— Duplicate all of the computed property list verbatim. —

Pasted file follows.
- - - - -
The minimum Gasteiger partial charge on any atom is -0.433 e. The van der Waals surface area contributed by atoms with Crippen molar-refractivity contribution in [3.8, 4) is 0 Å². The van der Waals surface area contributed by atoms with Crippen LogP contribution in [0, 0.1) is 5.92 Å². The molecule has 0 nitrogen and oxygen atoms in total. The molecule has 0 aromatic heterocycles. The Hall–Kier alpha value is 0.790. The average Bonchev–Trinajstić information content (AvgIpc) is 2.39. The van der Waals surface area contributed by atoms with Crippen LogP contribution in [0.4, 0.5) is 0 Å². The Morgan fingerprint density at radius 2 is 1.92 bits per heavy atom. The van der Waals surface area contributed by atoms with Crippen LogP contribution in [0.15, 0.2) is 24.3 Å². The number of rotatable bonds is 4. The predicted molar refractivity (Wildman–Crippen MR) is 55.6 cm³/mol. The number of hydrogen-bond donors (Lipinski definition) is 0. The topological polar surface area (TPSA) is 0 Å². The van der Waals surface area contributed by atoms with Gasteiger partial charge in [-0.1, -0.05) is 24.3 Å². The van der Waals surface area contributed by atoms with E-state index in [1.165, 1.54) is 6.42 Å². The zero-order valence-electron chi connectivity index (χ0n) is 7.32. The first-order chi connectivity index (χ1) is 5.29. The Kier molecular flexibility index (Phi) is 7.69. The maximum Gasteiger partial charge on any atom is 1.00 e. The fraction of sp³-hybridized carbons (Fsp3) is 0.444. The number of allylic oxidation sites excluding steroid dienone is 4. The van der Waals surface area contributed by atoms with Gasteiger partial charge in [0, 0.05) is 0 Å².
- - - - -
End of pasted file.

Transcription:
The minimum Gasteiger partial charge on any atom is -0.433 e. The van der Waals surface area contributed by atoms with Crippen molar-refractivity contribution in [3.8, 4) is 0 Å². The van der Waals surface area contributed by atoms with Crippen LogP contribution in [0, 0.1) is 5.92 Å². The molecule has 0 nitrogen and oxygen atoms in total. The molecule has 0 aromatic heterocycles. The Hall–Kier alpha value is 0.790. The average Bonchev–Trinajstić information content (AvgIpc) is 2.39. The van der Waals surface area contributed by atoms with Crippen LogP contribution in [0.4, 0.5) is 0 Å². The Morgan fingerprint density at radius 2 is 1.92 bits per heavy atom. The van der Waals surface area contributed by atoms with Crippen LogP contribution in [0.15, 0.2) is 24.3 Å². The number of rotatable bonds is 4. The predicted molar refractivity (Wildman–Crippen MR) is 55.6 cm³/mol. The number of hydrogen-bond donors (Lipinski definition) is 0. The topological polar surface area (TPSA) is 0 Å². The van der Waals surface area contributed by atoms with Gasteiger partial charge in [-0.1, -0.05) is 24.3 Å². The van der Waals surface area contributed by atoms with E-state index in [1.165, 1.54) is 6.42 Å². The zero-order valence-electron chi connectivity index (χ0n) is 7.32. The first-order chi connectivity index (χ1) is 5.29. The Kier molecular flexibility index (Phi) is 7.69. The maximum Gasteiger partial charge on any atom is 1.00 e. The fraction of sp³-hybridized carbons (Fsp3) is 0.444. The number of allylic oxidation sites excluding steroid dienone is 4. The van der Waals surface area contributed by atoms with Gasteiger partial charge in [0, 0.05) is 0 Å².